The group of students we are taking are already remarkable. They are only 16 but I’ve heard statements come out of their mouths that wouldn’t be out of place being spoken by a forty year old. They are shiny with potential and at the start of an exciting journey onto further study or first jobs. It’s a privilege to be trusted with them at such a formative stage.
I’ve mentioned before that I’ve been surprised by my lack of anxiety about the trip (minus a stolen passport fiasco – THAT I was majorly stressed about). It has made me realised that all the ups and downs and many unknowns of the journey to ordination training might have had an effect. Hurrah!  Dare I say it, I think I’ve become more comfortable in the unknown than I have been before.
I’m more comfortable staring a challenge in the face and more confident that, scary as it might seem, the resources will be there when I need them. Even the news that our expedition leader for our mountain climb is dubbed ‘Hardcore Colin’ and wants us to abseil down the side of a mountain hasn’t COMPLETELY done me in. They should start offering the Church of England ministry selection process as a bootcamp for the nerves!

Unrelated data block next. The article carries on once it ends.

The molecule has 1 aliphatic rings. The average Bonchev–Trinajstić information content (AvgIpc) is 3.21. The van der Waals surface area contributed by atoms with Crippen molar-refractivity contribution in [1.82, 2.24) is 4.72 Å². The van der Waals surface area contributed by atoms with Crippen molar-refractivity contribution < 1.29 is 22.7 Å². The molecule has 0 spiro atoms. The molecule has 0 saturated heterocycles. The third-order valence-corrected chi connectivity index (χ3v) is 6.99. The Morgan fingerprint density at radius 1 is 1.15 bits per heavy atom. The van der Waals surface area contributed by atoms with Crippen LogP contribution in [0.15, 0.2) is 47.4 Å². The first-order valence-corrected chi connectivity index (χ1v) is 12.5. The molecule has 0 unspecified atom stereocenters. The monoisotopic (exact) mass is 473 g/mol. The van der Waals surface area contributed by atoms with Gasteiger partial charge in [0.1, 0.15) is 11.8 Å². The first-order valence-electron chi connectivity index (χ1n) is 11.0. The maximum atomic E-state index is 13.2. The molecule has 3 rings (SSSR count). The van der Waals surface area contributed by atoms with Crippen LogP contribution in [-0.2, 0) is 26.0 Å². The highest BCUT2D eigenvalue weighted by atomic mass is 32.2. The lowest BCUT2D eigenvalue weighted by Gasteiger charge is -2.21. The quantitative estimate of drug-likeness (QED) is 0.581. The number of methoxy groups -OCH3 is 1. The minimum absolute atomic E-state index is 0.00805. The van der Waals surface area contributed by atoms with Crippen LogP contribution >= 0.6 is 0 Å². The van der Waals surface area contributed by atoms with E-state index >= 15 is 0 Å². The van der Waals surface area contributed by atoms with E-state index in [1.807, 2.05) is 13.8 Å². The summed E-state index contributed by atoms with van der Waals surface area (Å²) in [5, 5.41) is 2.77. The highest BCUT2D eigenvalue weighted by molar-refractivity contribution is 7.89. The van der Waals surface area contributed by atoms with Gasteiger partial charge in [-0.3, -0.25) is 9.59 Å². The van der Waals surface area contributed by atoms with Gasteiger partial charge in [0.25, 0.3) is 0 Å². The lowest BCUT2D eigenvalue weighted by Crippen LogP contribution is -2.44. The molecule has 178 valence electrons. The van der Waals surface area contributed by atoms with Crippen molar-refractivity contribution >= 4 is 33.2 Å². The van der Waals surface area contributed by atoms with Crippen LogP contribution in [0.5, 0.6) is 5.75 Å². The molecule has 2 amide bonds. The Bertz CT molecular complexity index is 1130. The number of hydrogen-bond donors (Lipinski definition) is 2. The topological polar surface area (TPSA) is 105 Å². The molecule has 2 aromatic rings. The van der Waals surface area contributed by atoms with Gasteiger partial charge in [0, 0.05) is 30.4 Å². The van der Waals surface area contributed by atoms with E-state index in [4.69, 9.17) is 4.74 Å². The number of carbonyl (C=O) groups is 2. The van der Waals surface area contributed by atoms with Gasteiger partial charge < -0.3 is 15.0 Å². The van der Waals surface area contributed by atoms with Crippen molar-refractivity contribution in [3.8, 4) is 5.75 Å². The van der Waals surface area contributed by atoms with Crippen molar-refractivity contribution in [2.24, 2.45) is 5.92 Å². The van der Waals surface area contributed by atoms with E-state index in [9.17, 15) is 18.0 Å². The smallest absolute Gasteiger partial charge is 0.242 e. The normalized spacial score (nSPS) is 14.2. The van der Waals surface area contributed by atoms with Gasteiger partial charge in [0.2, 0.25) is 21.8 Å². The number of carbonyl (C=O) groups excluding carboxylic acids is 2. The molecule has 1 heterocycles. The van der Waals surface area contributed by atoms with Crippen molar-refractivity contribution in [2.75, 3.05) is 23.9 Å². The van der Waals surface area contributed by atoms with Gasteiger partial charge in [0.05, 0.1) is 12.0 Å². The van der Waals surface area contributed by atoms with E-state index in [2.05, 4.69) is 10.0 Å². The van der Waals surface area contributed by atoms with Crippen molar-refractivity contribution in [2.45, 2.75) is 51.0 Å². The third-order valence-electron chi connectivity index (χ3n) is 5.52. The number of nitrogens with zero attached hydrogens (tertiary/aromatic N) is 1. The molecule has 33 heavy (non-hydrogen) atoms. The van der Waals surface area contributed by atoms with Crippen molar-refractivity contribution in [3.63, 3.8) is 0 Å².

The last few years have been challenge after challenge after challenge and this pattern shows no sign of letting up any time soon. The enormity of the challenges coming up even this year makes me catch my breath when I think about them. But I’m also enjoying it. Immensely. Learning to drop the need to be in control of everything, even a tiny little bit, is hugely liberating. It leads to adventures, unexpected joys and an ability to be more where you are, right now, and enjoy it. I want more, more, more of it!